7.6

New Girl Review: “Girl Fight”

(Episode 4.10)

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<i>New Girl</i> Review: &#8220;Girl Fight&#8221;

Last week, New Girl was all about romance, and charming British gentlemen, and Thanksgiving. This week, that is all set aside, for the most part, so they can focus on a different kind of relationship—friendship. Or, rather, the facsimile of friendship that often exists within situational comedies.

Jess basically has one person from her life prior to moving into the loft that we ever really see. That’s Cece, who is more or less her one female friend. Sure, to be fair, the guys are basically only friends with one another, and then Nick hangs out with Tran, but that’s television for you. Nevertheless, Jess and Cece have a lot of history, some of it bad, and that’s what comes to a head here. When somebody tries to argue with Coach, it’s a swift punch to the gut, and then, in the parlance of our times, they are cool. Not so with Jess and Cece, who have been passively aggressively sniping at one another for 20 years.

Of course, that’s only the beginning. Schmidt decides to get himself involved in their latest fight, and then things explode, leading to the new (but already well-worn) sitcom trope of nonsensical emojis, and beyond. Everything culminates at Nadia’s baby shower, with a tearful fight of words, and then a fight of fists and improvised weapons made of breast pumps. The whole shower bursts into a series of lady fights, much to the delight of Jess and her baby.

With real human people, or at least reasonable human people, that would be the end of that. However, that’s not the case here. Instead, Jess and Cece both let it roll off their backs, and declare it good for their relationship, and whatever stuff the writers decided would somehow justify their “friendship” continuing.

Once again, where this episode of New Girl falls flat is in its dealings with emotions and interpersonal dramatic dynamics. Literally minutes after their fight lands them both in a hospital, Jess and Cece are totally close again. However, watching this episode, the real revelation is that the members of the gang are, by and large, not really friends. They are people who spend time together, and usually can tolerate each other—perhaps they even get along. They are “friends” like the characters on Seinfeld were “friends.” The difference is that Seinfeld never tried to convince you otherwise, or tried to get you to care about the character’s relationships. New Girl won’t give up that ghost.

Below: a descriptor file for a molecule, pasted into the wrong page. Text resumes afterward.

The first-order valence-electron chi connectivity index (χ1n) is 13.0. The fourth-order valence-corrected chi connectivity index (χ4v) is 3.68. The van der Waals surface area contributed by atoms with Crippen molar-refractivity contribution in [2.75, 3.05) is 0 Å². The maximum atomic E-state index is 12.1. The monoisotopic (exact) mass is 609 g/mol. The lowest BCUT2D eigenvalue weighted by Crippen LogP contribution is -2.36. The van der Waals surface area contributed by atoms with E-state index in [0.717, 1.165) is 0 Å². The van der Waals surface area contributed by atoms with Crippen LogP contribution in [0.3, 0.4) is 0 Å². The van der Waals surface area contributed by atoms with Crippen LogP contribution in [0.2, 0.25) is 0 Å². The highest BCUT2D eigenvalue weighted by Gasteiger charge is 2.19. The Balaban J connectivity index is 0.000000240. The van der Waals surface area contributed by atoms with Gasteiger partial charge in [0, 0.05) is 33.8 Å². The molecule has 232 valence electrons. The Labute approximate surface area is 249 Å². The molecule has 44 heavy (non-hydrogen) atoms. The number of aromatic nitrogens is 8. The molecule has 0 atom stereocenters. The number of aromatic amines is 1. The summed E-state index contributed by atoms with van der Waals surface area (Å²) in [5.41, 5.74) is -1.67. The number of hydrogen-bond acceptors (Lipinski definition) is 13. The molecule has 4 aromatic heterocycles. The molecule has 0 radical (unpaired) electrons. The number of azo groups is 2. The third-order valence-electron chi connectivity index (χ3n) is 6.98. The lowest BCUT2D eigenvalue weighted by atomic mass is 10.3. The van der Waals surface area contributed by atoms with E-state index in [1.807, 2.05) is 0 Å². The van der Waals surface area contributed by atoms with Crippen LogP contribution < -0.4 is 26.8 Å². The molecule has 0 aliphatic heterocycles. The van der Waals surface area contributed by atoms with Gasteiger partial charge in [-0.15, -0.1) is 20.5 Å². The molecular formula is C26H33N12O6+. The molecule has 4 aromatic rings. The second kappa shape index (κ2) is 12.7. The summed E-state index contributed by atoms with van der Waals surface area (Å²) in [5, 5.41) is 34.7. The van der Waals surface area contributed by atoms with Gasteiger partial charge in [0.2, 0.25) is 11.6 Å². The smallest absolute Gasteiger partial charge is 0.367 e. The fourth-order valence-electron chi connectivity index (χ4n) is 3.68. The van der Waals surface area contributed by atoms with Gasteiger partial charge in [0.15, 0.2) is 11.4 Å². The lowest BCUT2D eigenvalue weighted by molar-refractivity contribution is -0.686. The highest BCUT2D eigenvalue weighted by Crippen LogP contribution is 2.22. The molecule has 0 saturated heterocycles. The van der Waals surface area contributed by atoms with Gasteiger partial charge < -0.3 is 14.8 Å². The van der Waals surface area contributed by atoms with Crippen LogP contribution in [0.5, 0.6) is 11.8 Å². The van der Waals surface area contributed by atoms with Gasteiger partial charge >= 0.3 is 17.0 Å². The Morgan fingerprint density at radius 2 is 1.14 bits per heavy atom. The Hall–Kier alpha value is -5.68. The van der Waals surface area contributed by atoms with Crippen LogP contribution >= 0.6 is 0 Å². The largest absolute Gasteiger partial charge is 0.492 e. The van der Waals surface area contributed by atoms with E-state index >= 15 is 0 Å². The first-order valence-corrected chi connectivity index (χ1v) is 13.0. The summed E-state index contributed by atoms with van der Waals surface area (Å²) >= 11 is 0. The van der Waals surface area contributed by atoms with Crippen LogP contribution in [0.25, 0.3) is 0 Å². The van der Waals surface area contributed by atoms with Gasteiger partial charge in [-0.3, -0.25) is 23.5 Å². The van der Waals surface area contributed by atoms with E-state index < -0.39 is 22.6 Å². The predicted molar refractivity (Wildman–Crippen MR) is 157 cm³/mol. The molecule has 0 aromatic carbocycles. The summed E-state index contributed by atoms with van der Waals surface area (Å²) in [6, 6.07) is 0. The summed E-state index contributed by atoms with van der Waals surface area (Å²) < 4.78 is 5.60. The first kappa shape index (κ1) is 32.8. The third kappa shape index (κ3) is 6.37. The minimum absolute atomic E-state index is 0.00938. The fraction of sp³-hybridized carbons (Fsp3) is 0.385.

The reason this show still succeeds is because everything else remains so funny. Schmidt gets some great stuff to do, and, like Tran last week, getting to see Nadia is always a treat. Had this been a baby shower for anybody else, the set piece wouldn’t have been nearly as funny. Fortunately, Nadia was there, saying comically inappropriate things in her delightful Russian accent.

Speaking of Tran—and those of discerning taste are always in the mood for speaking of Tran—the one bit that carried over from last week is Nick’s burgeoning relationship with his granddaughter. These two seem to be made for each other, with their hatred of dates and desire to just lie around eating pizza. In short, Winston figures she’s homeless, and the fact that she sleeps with a newspaper as blanket doesn’t help, but in a twist, she’s actually super rich. Then she pays Nick to not go to work, and stay with her—but at least the show is willing to point out how close this essentially is to prostitution. It wasn’t terribly great or anything, but the newspaper blanket sight gag was funny, and the actress in the role is really good. It will be nice to see her around a little more. It was all really more about setting the table for whatever comes next.

“Girl Fight” delivers what the title promises, in epic fashion, but if it had served the spirit of the ethos embodied in such a title, it would have worked much better. Some things worked in this episode of New Girl, and some didn’t, but the show is strong enough to deliver a good installment, nevertheless.

Chris Morgan is an Internet gadabout who writes on a variety of topics and in a variety of mediums. If he had to select one thing to promote, however, it would be his ’90s blog/podcast, Existential Parachute Pants. (You can also follow him on Twitter.)

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